Fusion Energy Technology for a Greener and More Sustainable Energy Mix

First Magnet in the History of ITER

Fusion, the energy source of the sun and stars, could be the energy of the future. It has the potential to provide a safe, cost-efficient and sustainable solution to European and global energy needs. That is why the EU is part of one of the most ambitious energy projects in the world, ITER, a unique project to build the world’s biggest fusion machine. Although a purely experimental device, ITER will help advance fusion energy technology for a greener and more sustainable energy mix. By fostering innovation and international collaborations, the project creates economic growth and job opportunities while putting the EU in the lead of global fusion research.

A huge magnet, the superconducting Toroidal Field coil was delivered and arrived at is final destination in Cadarache, in the South of France. The arrival of the massive component (17 metres high, weighing 310 tonnes) has set two records: this is the first magnet delivered in the history of the ITER project and the biggest component so-far handed over by Europe.

“This achievement results from 12 years of work involving more than 700 people and at least 40 companies. Many factors have made this possible: vision in developing the best procurement strategy and interfaces among suppliers; competence in defining the correct technical solutions; cooperation between the different parties to tackle issues in manufacturing the most complex magnet to date; and last but not least, passion, perseverance and the full commitment of a highly qualified team. Without any of these elements, it would have been impossible to complete this long journey,” Alessandro Bonito-Oliva, F4E Programme Manager for Magnets, elaborated on the importance of this important milestone for Europe.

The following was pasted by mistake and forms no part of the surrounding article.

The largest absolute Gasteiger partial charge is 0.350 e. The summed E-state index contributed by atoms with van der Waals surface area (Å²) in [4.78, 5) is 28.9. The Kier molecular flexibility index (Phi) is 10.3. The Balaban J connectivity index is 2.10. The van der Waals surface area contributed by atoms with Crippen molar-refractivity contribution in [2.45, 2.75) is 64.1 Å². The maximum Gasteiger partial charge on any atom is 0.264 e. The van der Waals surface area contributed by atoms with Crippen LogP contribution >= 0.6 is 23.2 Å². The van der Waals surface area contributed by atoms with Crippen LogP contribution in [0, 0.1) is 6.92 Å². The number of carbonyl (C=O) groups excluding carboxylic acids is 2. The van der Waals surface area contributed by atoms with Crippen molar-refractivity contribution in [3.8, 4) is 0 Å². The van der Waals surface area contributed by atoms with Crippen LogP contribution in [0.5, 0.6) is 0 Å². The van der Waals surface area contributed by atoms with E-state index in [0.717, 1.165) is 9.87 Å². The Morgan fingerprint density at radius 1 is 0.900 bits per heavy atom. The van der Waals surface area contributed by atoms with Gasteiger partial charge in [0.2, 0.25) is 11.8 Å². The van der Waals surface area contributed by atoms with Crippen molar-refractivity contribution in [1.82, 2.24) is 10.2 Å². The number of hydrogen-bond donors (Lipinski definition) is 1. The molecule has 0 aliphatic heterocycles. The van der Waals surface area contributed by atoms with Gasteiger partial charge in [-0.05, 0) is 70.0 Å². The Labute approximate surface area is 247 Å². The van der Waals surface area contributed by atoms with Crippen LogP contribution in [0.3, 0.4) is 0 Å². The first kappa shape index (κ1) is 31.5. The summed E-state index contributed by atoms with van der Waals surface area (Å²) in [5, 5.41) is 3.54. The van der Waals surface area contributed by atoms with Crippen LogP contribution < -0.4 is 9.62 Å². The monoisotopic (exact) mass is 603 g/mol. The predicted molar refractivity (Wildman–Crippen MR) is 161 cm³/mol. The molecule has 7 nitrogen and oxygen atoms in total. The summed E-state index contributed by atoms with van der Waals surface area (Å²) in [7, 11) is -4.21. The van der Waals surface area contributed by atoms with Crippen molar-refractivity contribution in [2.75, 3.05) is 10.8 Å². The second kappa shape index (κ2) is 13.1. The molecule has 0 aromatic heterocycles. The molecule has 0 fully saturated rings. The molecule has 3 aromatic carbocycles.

The ITER Device

Millions of components will be integrated in the biggest fusion device. The assembly of the device will be one of the most complex engineering operations. Each ITER Party is responsible for the manufacturing of distinct pieces of equipment. Europe is responsible for almost half of the components of the machine, while the remaining six Parties will have to deliver equally the rest. In Europe, their fabrication is the result of the collaboration between F4E, industry and research laboratories.


Key figures

  • 24 m high
  • 30 m wide
  • 23,000 tonnes
  • Number of components: 1,000,000
  • Plasma volume: 830 m³


Background – Participation of the EU in ITER

  • 7 June 2018: The Commission adopted a proposal for a Council decision on EU funding ITER for the period 2021-2027.
  • 17 April 2018: The Council of the EU adopts its conclusions on the communication and reaffirms its continued commitment to the ITER project.
  • 14 June 2017: The Commission revises the EU contribution to ITER, in accordance with the baseline.
  • 15-16 June 2016: The ITER Council adopts a new baseline of the project and sets the earliest technically available date for the first operation of the machine at December 2025.
  • 1 June 2007: The Broader Approach agreement, signed jointly by Japan and the EU, enters into force.